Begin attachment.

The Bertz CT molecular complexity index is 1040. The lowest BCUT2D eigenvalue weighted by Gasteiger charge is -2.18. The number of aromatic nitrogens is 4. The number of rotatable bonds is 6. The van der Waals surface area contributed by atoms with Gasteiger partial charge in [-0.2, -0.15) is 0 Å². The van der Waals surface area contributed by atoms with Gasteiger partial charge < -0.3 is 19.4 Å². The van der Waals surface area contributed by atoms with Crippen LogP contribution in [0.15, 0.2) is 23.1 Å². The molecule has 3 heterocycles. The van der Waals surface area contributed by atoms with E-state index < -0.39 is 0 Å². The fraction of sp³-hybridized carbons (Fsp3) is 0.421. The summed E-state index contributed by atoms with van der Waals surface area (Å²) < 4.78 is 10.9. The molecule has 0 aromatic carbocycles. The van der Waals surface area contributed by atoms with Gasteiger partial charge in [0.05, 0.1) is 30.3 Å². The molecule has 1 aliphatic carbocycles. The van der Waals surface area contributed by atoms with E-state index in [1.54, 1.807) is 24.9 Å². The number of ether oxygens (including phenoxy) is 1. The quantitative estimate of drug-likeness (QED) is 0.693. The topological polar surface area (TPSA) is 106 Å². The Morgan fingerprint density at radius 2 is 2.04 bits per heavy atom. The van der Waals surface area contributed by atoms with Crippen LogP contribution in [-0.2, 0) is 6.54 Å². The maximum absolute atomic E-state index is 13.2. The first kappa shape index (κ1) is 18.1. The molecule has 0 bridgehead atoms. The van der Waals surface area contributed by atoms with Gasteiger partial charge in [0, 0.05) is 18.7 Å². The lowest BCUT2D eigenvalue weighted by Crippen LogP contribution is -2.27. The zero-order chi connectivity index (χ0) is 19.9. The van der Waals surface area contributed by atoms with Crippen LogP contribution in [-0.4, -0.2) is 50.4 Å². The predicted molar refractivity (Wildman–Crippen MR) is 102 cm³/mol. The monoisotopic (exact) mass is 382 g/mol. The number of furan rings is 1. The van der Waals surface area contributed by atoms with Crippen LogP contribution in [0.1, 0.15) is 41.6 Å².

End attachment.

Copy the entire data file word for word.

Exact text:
The Bertz CT molecular complexity index is 1040. The lowest BCUT2D eigenvalue weighted by Gasteiger charge is -2.18. The number of aromatic nitrogens is 4. The number of rotatable bonds is 6. The van der Waals surface area contributed by atoms with Gasteiger partial charge in [-0.2, -0.15) is 0 Å². The van der Waals surface area contributed by atoms with Gasteiger partial charge < -0.3 is 19.4 Å². The van der Waals surface area contributed by atoms with Crippen LogP contribution in [0.15, 0.2) is 23.1 Å². The molecule has 3 heterocycles. The van der Waals surface area contributed by atoms with E-state index < -0.39 is 0 Å². The fraction of sp³-hybridized carbons (Fsp3) is 0.421. The summed E-state index contributed by atoms with van der Waals surface area (Å²) < 4.78 is 10.9. The molecule has 0 aromatic carbocycles. The van der Waals surface area contributed by atoms with Gasteiger partial charge in [0.05, 0.1) is 30.3 Å². The molecule has 1 aliphatic carbocycles. The van der Waals surface area contributed by atoms with E-state index in [1.54, 1.807) is 24.9 Å². The number of ether oxygens (including phenoxy) is 1. The quantitative estimate of drug-likeness (QED) is 0.693. The topological polar surface area (TPSA) is 106 Å². The Morgan fingerprint density at radius 2 is 2.04 bits per heavy atom. The van der Waals surface area contributed by atoms with Crippen LogP contribution in [-0.2, 0) is 6.54 Å². The maximum absolute atomic E-state index is 13.2. The first kappa shape index (κ1) is 18.1. The molecule has 0 bridgehead atoms. The van der Waals surface area contributed by atoms with Gasteiger partial charge in [0, 0.05) is 18.7 Å². The lowest BCUT2D eigenvalue weighted by Crippen LogP contribution is -2.27. The zero-order chi connectivity index (χ0) is 19.9. The van der Waals surface area contributed by atoms with Crippen LogP contribution in [-0.4, -0.2) is 50.4 Å². The predicted molar refractivity (Wildman–Crippen MR) is 102 cm³/mol. The monoisotopic (exact) mass is 382 g/mol. The number of furan rings is 1. The van der Waals surface area contributed by atoms with Crippen LogP contribution in [0.1, 0.15) is 41.6 Å².